On February 7, 2004, the body of Traci Johnson, a 19-year-old college student, was found hanging by a scarf from a shower rod in a drug company laboratory. Johnson had no apparent signs of depression, and the reason she killed herself was a mystery. What made her death different from other such tragedies is that she was a subject in a trial of an experimental antidepressant. The company, Eli Lilly, noted that four other patients given the drug in earlier trials had also committed suicide. Not long afterward, prompted by Johnson's death and others, the Food and Drug Administration warned doctors that antidepressants might increase the risk of suicide in children and adolescents.
Johnson's death and the FDA's warning underscored the difficulty of treating depression in children. Was the cure worse than the disease? Nearly two decades after doctors began giving antidepressants to children, it is a question they still cannot answer definitively.
Graham Emslie, a psychiatrist at the University of Texas Southwestern Medical Center at Dallas, was one of the first psychiatrists to treat kids with antidepressants. His patients—children and teenagers—were in the grip of life-threatening depression. He wanted something more for them than the talk therapy that at the time was the only option.
Prozac and a growing number of similar successors were just then proving to be effective in treating depression in adults. But the drugs had not been tested in the supple young brains of children. Frustrated by the lack of alternatives, Emslie and others began to prescribe them anyway. They hoped the benefit would outweigh the risks—although there was no evidence to support that.
Despite the unknowns, the use of antidepressants in children and teens exploded during the 1990s. According to Julie M. Zito, a researcher at the University of Maryland who has studied antidepressant use in children, about 1.5 million kids younger than 18 are taking the medications in the U.S. (This figure comes from insurance industry and Medicaid data.)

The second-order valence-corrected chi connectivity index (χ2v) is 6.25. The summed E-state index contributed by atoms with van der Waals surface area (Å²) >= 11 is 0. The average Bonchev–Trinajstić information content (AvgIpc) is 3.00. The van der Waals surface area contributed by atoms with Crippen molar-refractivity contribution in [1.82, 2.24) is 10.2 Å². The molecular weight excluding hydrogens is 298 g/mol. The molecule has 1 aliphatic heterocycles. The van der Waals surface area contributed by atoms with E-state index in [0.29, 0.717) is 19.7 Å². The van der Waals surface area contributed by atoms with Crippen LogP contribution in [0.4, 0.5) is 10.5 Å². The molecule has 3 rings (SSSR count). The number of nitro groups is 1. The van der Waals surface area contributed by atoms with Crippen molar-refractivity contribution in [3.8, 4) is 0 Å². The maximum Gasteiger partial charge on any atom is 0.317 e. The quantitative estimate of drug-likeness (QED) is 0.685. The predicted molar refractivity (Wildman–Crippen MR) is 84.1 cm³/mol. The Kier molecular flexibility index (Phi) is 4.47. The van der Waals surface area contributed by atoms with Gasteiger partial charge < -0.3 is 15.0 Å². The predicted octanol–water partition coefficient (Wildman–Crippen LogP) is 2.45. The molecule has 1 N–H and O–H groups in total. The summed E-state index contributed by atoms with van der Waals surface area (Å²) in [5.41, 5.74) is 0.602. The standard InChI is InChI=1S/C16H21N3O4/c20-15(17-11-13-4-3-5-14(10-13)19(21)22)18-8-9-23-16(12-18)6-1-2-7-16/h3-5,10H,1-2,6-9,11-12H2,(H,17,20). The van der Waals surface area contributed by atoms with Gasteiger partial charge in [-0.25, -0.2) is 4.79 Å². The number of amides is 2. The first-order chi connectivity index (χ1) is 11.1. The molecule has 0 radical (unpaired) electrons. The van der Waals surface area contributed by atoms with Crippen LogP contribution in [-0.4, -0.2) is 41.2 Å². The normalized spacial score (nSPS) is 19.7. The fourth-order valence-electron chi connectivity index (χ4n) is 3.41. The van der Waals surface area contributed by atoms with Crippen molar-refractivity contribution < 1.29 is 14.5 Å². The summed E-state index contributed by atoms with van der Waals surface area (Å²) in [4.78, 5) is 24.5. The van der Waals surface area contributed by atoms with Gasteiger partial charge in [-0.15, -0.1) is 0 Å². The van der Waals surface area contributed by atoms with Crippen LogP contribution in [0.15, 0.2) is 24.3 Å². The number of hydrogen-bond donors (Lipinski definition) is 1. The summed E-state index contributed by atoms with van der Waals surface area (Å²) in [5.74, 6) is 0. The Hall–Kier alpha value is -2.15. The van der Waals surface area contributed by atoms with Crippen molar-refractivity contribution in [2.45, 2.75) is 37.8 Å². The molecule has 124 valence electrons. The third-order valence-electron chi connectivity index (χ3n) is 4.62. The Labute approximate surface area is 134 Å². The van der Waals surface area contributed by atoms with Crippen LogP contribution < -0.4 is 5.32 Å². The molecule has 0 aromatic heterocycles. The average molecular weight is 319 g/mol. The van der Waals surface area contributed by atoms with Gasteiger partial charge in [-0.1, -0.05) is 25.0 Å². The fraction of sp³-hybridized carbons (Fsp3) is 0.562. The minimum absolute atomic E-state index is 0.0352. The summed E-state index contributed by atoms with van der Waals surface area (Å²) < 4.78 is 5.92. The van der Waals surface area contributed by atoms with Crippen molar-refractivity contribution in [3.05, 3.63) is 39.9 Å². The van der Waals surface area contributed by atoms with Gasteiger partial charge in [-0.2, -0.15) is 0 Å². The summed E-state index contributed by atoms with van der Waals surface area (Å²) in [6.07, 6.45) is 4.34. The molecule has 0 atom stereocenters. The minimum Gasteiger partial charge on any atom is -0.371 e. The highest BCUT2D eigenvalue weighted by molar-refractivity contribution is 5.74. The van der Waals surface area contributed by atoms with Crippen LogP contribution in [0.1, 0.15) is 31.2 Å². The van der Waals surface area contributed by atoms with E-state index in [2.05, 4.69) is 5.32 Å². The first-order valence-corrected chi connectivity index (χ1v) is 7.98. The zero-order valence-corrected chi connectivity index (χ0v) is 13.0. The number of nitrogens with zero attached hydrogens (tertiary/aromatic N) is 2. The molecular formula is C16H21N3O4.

Now, however, research suggests that suicide is only one of the potential risks. Studies have found that Prozac-like drugs might interfere with normal patterns of growth in children's still developing brains. Although the research is not conclusive, it is possible that kids on antidepressants are trading one psychiatric diagnosis for another. Children who take these drugs—in some instances starting in the preschool years—could find short-term relief and then grow up into edgy, anxious, dysfunctional adults.
Shaping the Wiring?
Amir Raz, a professor of clinical neuroscience in the psychiatry department at McGill University, is one of a handful of researchers raising concerns over the continued use of antidepressants in children and teens. "The human brain is developing exponentially when we are very young," he says. "And exposure to antidepressants may affect or influence the wiring of the brain, especially when it comes to certain elements that have to do with stress, emotion and the regulation of these."
The drugs in question, Prozac and its relatives—including Celexa, Paxil, Zoloft and others—affect brain levels of the neurotransmitter serotonin, which helps to transmit signals between neurons. The drugs are known as selective serotonin reuptake inhibitors, or SSRIs, because they inhibit the removal of serotonin from the synaptic cleft (the space between neurons), leaving more of the transmitter available to exert its effects through neuronal receptors.
Drugs that affect serotonin during developmental years could alter brain function in unpredictable ways.
Raz thinks messing with serotonin in kids is a bad idea. In addition to serving as a chemical messenger, serotonin acts as a growth factor during the first years of life. It encourages the formation of connections, or synapses, between neurons, and it is crucial for the acquisition of a normal response to anxiety-producing events in adulthood. It is also found elsewhere in the body, where it performs a variety of other functions. Drugs that alter serotonin during these critical developmental years could alter brain function in unpredictable ways, Raz says.